Dairy industry in recovery mode as COVID-19 takes a financial toll

Dairy industry in recovery mode as COVID-19 takes a financial toll

Return to May 2020 newsletter

Dairy industry in recovery mode as COVID-19 takes a financial toll

By Darren Turley, TAD executive director

The dairy industry is facing one of the worst pricing outlooks we have ever seen, and most other ag commodities also are seeing a large reduction in their prices as well. The dairy industry is working to secure some aid from Congress, but it has been slow to materialize.

I urge you to contact your U.S. representative and ask him or her to include agriculture in Coronavirus Aid, Relief, and Economic Security Act, also known as the CARES-2 Act, currently under discussion. The Texas Association of Dairymen continues to advocate for several measures that could provide much-needed aid to dairy producers.

U.S. Secretary of Agriculture Sonny Perdue on May 19 announced details of the Coronavirus Food Assistance Program (CFAP), which will provide up to $16 billion in direct relief payments to U.S. farmers and ranchers impacted by the pandemic. CFAP will aid producers of agricultural commodities who have suffered a 5% or greater price decline due to COVID-19 and face additional significant marketing costs as a result of lower demand, surplus production, and disruptions to shipping patterns and the orderly marketing of commodities.

Beginning May 26, the U.S. Department of Agriculture (USDA), through the Farm Service Agency (FSA), will be accepting applications from agricultural producers who have suffered losses. The first payments should be issued the first week in June.

While the National Milk Producers Federation (NMPF) issued a statement saying it appreciates the aid, it said current aid levels “will be insufficient to meet the needs of milk producers and other agricultural sectors facing massive disruption from the coronavirus crisis. NMPF will continue to work with administration officials and members of Congress to achieve adequate aid for all dairy producers, whose projected losses of $8.2 billion, based on USDA data, place them among the hardest-hit U.S. agricultural commodities.”

In other aid efforts, U.S. Rep. Jim Costa of California has a proposal, included in the Heroes Act passed by the U.S. House, that covers pandemic relief for the California and U.S. dairy industry. It would help dairy producers by eliminating caps and limits on aid, streamlining and rewarding donations of products to food banks, and creating a national incentive program overseen by the USDA to reduce production by 10%. Some states are very opposed to a mandatory milk reduction, especially if is regulated by USDA, because of concerns it would begin the government’s ability to regulate production.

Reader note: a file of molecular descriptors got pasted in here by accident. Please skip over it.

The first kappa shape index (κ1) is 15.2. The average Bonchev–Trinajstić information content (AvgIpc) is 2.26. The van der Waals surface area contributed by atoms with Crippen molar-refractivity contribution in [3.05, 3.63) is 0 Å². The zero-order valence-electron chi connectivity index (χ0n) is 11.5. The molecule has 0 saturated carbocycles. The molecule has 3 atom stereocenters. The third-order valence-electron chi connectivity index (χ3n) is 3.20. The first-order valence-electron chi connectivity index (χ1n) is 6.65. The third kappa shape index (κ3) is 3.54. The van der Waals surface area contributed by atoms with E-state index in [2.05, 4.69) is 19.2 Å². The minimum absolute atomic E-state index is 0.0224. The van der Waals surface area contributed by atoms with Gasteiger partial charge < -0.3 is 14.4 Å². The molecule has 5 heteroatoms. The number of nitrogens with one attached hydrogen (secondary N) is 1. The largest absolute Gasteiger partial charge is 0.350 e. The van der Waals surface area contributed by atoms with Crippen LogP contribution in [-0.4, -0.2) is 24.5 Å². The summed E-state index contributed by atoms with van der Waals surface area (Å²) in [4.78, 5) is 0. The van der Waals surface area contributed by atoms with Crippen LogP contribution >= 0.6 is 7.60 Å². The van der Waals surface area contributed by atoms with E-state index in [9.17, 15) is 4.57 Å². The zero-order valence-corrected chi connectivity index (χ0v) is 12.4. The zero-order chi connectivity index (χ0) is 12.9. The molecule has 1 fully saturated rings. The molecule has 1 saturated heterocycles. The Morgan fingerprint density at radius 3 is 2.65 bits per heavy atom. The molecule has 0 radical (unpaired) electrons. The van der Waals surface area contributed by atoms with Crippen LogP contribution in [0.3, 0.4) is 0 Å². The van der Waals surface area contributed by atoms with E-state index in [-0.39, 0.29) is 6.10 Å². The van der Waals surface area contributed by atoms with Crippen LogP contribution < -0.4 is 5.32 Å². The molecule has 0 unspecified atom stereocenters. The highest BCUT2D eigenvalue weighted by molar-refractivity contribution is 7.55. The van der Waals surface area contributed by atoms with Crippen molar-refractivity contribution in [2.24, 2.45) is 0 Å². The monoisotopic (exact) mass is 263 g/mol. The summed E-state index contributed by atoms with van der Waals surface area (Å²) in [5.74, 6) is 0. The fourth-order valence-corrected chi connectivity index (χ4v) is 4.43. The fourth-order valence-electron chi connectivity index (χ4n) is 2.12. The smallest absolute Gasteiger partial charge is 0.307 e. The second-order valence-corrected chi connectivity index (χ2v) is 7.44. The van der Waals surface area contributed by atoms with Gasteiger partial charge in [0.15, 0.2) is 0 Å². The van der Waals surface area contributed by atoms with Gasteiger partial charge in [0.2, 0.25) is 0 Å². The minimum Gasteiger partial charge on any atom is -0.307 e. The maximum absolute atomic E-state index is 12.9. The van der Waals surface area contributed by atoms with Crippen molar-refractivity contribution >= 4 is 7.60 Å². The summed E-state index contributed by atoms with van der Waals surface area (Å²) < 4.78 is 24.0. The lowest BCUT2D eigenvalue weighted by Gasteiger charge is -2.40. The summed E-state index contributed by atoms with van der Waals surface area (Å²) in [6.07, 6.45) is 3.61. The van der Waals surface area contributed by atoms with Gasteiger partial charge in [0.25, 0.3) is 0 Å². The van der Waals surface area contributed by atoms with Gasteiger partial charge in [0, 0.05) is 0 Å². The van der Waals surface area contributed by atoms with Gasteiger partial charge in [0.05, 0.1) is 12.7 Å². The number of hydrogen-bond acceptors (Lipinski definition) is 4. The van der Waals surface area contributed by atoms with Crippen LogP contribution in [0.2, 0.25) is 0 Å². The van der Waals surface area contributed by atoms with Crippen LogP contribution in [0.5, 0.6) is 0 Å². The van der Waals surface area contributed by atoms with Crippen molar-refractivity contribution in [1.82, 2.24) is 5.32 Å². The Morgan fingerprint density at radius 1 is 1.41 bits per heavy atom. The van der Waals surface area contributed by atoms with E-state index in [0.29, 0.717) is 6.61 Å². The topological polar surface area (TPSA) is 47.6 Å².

There is also federal legislation, supported by the Texas Bankers Association (TBA), that would assist agricultural borrowers by lowering the cost of credit for farmers and ranchers. In March, Rep. Steve Watkins of Kansas introduced H.R. 1872, the Enhancing Credit Opportunities in Rural America (ECORA) Act of 2019, and advocates are asking for its language to be included in the next round of coronavirus relief legislation.

According to the TBA, by removing this taxation, farmers and ranchers will be able to achieve the lowest possible financing costs for their operations, which will lead to increased cash flow for ag borrowers. As farms see their income decline, this would help ag producers acquire the credit needed to deal with the impact of the COVID-19 pandemic.

Other options being proposed are implementing the California milk standards for the entire nation in order to help move more milk solids during these trying times. California standards require a higher solids-not-fat (SNF) percent by volume and a higher percentage of fat in whole and 2% milk than the national fluid standards.

The never-ending split between the Western states’ large modern production facilities and the small farms in the upper Midwest and New England area has never been more apparent. Aid packages are centered around the smaller operations. Legislators are very reluctant to recognize where most of the milk is produced in this country and, more importantly, how milk is produced on modern large farms. A 100-cow farm – which dairy discussions center on – is not the normal for today’s dairy industry. For example, the average Texas dairy farm’s herd has 1,188 cows, ranking us eighth nationally.

We’re also seeing state dairy industries diversified in their own outlooks. For example, Oregon has some of the most stringent shelter-in-place rules, and the state’s governor has said expanding COVID-19 testing and contact tracing are crucial to reopening the economy. But Oregon producers shipping to Tillamook are seeing strong demand due to strong consumer brand loyalty and sales while sheltering in place. Aid is not as critical for these producers as it is for those in other Western states.

Both state-to-state differences, as well as the regional differences make it difficult for the industry as a whole to push for legislation or relief measures on the federal level.

Texans are strong and independent, and our dairy farmers are definitely independent as well. Texas has been the fastest growing dairy state for a few years now, and we will continue to be when things return to normal buying patterns. I have just seen a new forecast on Chicago Mercantile Exchange dairy prices for the rest of the year, which shows prices at or at least close to breakeven. As restrictions continue to lift on Texas restaurants and the rest of the food service industry, I expect prices to continue to improve.

The Texas Association of Dairymen continues to work to represent your needs with decisionmakers, and I continue to pray for our dairy families in these uncertain times.




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